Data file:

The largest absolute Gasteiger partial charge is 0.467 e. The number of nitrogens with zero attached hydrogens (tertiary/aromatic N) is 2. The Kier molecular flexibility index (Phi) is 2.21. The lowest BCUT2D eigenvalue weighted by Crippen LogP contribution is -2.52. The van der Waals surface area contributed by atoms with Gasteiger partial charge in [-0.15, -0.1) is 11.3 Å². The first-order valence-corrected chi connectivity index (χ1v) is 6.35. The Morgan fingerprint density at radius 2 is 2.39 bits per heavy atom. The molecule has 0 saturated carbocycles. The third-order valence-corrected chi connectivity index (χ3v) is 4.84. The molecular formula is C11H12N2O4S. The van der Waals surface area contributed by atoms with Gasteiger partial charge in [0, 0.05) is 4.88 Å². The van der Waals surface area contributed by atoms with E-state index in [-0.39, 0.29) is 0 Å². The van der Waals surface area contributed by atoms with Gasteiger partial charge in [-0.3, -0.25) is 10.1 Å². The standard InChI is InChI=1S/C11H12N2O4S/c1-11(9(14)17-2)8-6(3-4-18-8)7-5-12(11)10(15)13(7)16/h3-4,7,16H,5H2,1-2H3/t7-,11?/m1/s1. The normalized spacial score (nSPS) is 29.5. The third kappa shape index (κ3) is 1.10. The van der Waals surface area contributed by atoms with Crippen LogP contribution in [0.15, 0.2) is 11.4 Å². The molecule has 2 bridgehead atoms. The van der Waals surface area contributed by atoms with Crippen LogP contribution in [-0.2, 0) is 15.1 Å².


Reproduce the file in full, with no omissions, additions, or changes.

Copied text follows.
The largest absolute Gasteiger partial charge is 0.467 e. The number of nitrogens with zero attached hydrogens (tertiary/aromatic N) is 2. The Kier molecular flexibility index (Phi) is 2.21. The lowest BCUT2D eigenvalue weighted by Crippen LogP contribution is -2.52. The van der Waals surface area contributed by atoms with Gasteiger partial charge in [-0.15, -0.1) is 11.3 Å². The first-order valence-corrected chi connectivity index (χ1v) is 6.35. The Morgan fingerprint density at radius 2 is 2.39 bits per heavy atom. The molecule has 0 saturated carbocycles. The third-order valence-corrected chi connectivity index (χ3v) is 4.84. The molecular formula is C11H12N2O4S. The van der Waals surface area contributed by atoms with Gasteiger partial charge in [0, 0.05) is 4.88 Å². The van der Waals surface area contributed by atoms with E-state index in [-0.39, 0.29) is 0 Å². The van der Waals surface area contributed by atoms with Gasteiger partial charge in [-0.3, -0.25) is 10.1 Å². The standard InChI is InChI=1S/C11H12N2O4S/c1-11(9(14)17-2)8-6(3-4-18-8)7-5-12(11)10(15)13(7)16/h3-4,7,16H,5H2,1-2H3/t7-,11?/m1/s1. The normalized spacial score (nSPS) is 29.5. The third kappa shape index (κ3) is 1.10. The van der Waals surface area contributed by atoms with Crippen LogP contribution in [0.15, 0.2) is 11.4 Å². The molecule has 2 bridgehead atoms. The van der Waals surface area contributed by atoms with Crippen LogP contribution in [-0.2, 0) is 15.1 Å².